Remote Server Administration for Windows 2012 R2

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Prologue

Ace here again. This discusses remote administration. Simple, right? Maybe not!

Remote Server Administration for Windows 2012 R2

Server Manager in Windows Server® 2012 R2 can be used to perform various management tasks on remote servers. By default, remote management is enabled on Windows Server 2012 R2.You can add remote servers to the Server Manager Server pool in Windows Server 2012 R2 Server Manager.

Objectives

Discuss the following remote admin methods

  • What is Remote Management?
  • How to Enable and Disable Remote Management
  • Remote Management and Tools Commands
  • Server Manager
  • WinRM
  • PowerShell Remoting
  • Remote Desktop
  • Remote Server Administration Tools (RSAT)
  • SCONFIG

What is Remote Management?

Windows Server 2012 R2 provides the ability to remotely manage multiple servers with a number of methods. One of the newest features in Windows Server 2012 is the ability to use Server Manager for this task.

In addition to Windows Remote Management, you can also use Remote Shell and Remote Windows PowerShell to manage remote computers. This provides you the ability to locally load Windows PowerShell modules, such as Server Manager, and execute PowerShell cmdlets available in the loaded module on remote servers. This allows you the ability to run PowerShell commands and scripts. This works including when the script is only on the local server

Windows Remote Management (WinRM) is the Windows implementation of WS-Management, which is an industry standard, Web-based services based protocol. Windows runs the WinRM as a service under the same name, WinRM. WinRM provides secure local and remote communications for management applications and scripts.

In addition, Windows Remote Management is one of the components of the Windows Hardware Management features to allow secure local and remote Windows Server management across a firewall using standard Web service-based protocols.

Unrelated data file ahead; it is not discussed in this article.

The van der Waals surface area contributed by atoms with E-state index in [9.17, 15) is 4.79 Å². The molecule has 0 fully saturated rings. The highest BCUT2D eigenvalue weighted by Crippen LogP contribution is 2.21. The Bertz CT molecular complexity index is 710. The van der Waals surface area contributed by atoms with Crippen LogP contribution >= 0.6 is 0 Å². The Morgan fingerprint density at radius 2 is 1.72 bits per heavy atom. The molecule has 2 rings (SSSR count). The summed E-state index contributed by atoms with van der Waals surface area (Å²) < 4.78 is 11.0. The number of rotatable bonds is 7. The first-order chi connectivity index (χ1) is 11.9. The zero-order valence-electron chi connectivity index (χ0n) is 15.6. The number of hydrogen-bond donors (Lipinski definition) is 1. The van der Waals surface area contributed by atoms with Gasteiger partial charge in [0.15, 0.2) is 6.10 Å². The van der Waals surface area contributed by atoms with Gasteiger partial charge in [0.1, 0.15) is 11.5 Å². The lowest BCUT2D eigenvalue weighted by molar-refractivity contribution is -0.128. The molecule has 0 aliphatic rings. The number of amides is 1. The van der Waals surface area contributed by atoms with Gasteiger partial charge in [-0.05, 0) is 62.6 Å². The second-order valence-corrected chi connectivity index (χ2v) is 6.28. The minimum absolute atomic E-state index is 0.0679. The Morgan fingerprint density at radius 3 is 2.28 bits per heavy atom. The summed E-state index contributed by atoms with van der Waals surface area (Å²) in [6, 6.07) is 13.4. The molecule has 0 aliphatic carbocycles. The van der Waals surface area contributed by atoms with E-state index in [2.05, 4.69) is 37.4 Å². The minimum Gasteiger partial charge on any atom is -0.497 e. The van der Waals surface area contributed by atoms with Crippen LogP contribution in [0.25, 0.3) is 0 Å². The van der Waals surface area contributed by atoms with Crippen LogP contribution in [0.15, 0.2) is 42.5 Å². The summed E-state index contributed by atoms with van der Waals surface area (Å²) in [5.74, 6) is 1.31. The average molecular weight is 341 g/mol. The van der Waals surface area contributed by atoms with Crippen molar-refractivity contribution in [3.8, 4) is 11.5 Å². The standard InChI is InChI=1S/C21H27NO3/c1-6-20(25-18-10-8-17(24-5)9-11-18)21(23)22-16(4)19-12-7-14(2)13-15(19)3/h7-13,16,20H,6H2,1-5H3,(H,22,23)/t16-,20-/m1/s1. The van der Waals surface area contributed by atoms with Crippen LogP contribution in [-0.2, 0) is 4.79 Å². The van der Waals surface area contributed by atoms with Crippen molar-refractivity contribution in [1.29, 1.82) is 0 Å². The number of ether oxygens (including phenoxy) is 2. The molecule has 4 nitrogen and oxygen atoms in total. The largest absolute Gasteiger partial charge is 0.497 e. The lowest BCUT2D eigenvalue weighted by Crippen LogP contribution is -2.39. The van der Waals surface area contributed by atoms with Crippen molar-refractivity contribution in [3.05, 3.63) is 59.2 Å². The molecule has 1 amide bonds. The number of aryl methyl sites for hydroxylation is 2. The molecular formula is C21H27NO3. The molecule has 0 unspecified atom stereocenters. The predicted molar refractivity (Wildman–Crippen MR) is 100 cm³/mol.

If the server hardware has an optional, built-in Baseboard Management Controller (BMC) provided by the hardware vendor, you can also remotely manage a system even if the Windows operating system has not yet booted or has failed. This also allows access to the server’s BIOS.

A BMC is an option m provided by hardware vendors, that consists of a microcontroller and an independent network connection that you can communicate to if the server ever becomes offline.

When a server is not connected to a BMC, WinRM can still be used to connect to WMI remotely in situations where firewalls may block DCOM communications, because WinRM uses the secure web-based port, TCP 443.

Additional Reading on WinRM:

About Windows Remote Management
http://msdn.microsoft.com/en-us/library/windows/desktop/aa384291(v=vs.85).aspx

Hardware Management Introduction (includes BMC information)
http://technet.microsoft.com/en-us/library/f550cac0-5344-41cb-8e89-6e5c93236886

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How to Enable and Disable Remote Management

There are a number of methods to administer WinRM.

· Winrm.cmd – Command line tool that allows administrators to configure WinRM, get data, or manage resources. For syntax, you can run winrm /? for online help.

· Win-RM Scripting API – Allows you to create remote administration scripts that expose the WS-Management APIs and protocols.

· Winrs.exe –A command line tool to execute CMD commands on remote servers using WS-Management APIs. For example, to remotely get an ipconfig /all from a remote machine, you can run: